The cataracts were so thick across her eyes she probably couldn't see me but I saw her and, not wanting to be rude, I tried not to stare. I'd seen homeless people in America holding their cardboard signs at intersections, asking for work or help, but I'd never seen someone so pitiful as this. Probably someone's mother or grandmother, I wondered what had brought her to sit there, waiting for tourists to pass by and share a few coins on their way to the souvenir vendors a few yards away.
I wanted to help her but felt powerless to know what to do. Afraid to give her any money for fear of causing problems for my parents, I did nothing and crossed to the other side of the sidewalk to wait while Andrew bought a green coconut to drink.
Later on in the trip we were driving through Bangalore. Stopped in traffic and waiting for our turn to inch through the intersection, the car sat there in the sun as a man approached the car. He loomed up suddenly on my left and stuck out his arm against the window. Where a healthy arm should have been there was a withered and deformed limb that looked as little like an arm as a sapling that has been burned by the sun and wind looks like a tree.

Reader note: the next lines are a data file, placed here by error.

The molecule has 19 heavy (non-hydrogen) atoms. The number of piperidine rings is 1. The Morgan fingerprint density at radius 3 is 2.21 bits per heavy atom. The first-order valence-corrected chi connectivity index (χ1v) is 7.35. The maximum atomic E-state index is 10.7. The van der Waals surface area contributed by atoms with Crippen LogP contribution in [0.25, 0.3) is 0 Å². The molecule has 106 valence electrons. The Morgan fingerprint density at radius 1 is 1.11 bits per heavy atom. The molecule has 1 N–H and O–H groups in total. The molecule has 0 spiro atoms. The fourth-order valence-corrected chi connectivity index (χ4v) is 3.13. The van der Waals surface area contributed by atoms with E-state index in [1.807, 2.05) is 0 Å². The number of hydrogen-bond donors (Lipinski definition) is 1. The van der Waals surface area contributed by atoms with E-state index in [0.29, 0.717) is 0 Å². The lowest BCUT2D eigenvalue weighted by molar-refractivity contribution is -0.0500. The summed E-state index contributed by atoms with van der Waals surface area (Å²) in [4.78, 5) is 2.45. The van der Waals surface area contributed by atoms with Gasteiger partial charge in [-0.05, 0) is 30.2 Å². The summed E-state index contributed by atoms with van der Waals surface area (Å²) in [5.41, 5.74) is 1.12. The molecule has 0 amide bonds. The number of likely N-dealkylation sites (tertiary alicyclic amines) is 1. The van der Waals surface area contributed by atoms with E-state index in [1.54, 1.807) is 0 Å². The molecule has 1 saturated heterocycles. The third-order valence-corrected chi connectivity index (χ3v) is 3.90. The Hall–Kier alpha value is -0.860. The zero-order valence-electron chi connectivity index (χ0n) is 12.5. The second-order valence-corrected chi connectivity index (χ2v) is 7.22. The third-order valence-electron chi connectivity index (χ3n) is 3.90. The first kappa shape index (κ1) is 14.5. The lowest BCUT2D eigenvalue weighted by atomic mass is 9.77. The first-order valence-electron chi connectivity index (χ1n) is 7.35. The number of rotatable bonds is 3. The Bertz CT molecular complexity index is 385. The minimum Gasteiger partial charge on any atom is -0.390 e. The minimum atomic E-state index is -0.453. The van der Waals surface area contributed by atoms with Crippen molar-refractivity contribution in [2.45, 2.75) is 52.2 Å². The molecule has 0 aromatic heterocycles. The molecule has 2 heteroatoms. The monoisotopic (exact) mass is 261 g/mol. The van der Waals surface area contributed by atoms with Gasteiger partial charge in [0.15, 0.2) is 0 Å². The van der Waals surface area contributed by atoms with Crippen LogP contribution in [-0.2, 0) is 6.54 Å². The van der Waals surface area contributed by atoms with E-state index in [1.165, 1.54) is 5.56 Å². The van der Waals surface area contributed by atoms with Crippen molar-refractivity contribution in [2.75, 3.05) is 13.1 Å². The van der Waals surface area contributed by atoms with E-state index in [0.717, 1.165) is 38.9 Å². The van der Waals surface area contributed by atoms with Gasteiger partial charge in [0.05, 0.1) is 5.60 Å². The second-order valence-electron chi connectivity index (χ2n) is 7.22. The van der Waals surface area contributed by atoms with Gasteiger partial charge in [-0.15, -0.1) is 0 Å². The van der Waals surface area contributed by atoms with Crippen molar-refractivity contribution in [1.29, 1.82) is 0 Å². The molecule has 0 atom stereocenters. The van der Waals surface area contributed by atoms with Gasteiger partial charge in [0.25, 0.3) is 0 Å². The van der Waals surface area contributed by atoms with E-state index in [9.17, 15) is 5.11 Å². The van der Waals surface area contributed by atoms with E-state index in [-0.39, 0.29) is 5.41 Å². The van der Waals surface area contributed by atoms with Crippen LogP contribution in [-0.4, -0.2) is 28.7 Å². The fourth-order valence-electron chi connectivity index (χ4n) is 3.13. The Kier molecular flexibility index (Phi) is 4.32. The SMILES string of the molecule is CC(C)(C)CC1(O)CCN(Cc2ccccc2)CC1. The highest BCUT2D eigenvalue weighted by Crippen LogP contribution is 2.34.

I was shocked and wasn't sure what to do. He thrust his arm toward me and said something--I'm sure I don't remember anything that resembled English--and it was clear what he wanted. It was one of those situations where things kind of froze and the horror of what I was seeing clogged up my brain.
Suddenly the traffic began to inch forward and as our turn to move came my mother said, "It's alright if you want to give him something."
"But I thought you weren't allow to give money to beggars," I said.
"We're not--but it's okay if you want to do something,"